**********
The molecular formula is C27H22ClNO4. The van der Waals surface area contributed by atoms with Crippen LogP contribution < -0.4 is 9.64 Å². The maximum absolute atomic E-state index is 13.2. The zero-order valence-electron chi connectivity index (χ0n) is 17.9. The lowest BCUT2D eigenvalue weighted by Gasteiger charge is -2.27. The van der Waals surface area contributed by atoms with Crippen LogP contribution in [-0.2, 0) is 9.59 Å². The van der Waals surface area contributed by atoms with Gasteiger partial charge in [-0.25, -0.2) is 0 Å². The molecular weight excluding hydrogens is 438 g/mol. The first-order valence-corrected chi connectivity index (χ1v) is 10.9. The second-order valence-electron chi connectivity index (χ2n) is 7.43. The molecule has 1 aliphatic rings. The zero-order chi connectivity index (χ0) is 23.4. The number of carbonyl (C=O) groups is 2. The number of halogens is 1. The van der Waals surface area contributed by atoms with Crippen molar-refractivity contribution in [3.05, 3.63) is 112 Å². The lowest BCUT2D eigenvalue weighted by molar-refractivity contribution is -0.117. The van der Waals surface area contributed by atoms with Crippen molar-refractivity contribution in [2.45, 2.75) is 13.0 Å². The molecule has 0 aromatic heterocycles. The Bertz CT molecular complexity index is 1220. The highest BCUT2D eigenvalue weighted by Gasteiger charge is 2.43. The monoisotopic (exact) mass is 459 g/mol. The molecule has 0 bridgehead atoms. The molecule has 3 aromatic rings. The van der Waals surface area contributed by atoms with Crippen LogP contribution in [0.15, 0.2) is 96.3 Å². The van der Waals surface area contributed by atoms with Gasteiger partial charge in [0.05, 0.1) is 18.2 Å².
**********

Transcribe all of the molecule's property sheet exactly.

The molecular formula is C27H22ClNO4. The van der Waals surface area contributed by atoms with Crippen LogP contribution < -0.4 is 9.64 Å². The maximum absolute atomic E-state index is 13.2. The zero-order valence-electron chi connectivity index (χ0n) is 17.9. The lowest BCUT2D eigenvalue weighted by Gasteiger charge is -2.27. The van der Waals surface area contributed by atoms with Crippen LogP contribution in [-0.2, 0) is 9.59 Å². The van der Waals surface area contributed by atoms with Gasteiger partial charge in [-0.25, -0.2) is 0 Å². The molecular weight excluding hydrogens is 438 g/mol. The first-order valence-corrected chi connectivity index (χ1v) is 10.9. The second-order valence-electron chi connectivity index (χ2n) is 7.43. The molecule has 1 aliphatic rings. The zero-order chi connectivity index (χ0) is 23.4. The number of carbonyl (C=O) groups is 2. The number of halogens is 1. The van der Waals surface area contributed by atoms with Crippen molar-refractivity contribution in [3.05, 3.63) is 112 Å². The lowest BCUT2D eigenvalue weighted by molar-refractivity contribution is -0.117. The van der Waals surface area contributed by atoms with Crippen molar-refractivity contribution in [2.45, 2.75) is 13.0 Å². The molecule has 0 aromatic heterocycles. The Bertz CT molecular complexity index is 1220. The highest BCUT2D eigenvalue weighted by Gasteiger charge is 2.43. The monoisotopic (exact) mass is 459 g/mol. The molecule has 0 bridgehead atoms. The molecule has 3 aromatic rings. The van der Waals surface area contributed by atoms with Crippen LogP contribution in [0.15, 0.2) is 96.3 Å². The van der Waals surface area contributed by atoms with Gasteiger partial charge in [0.05, 0.1) is 18.2 Å².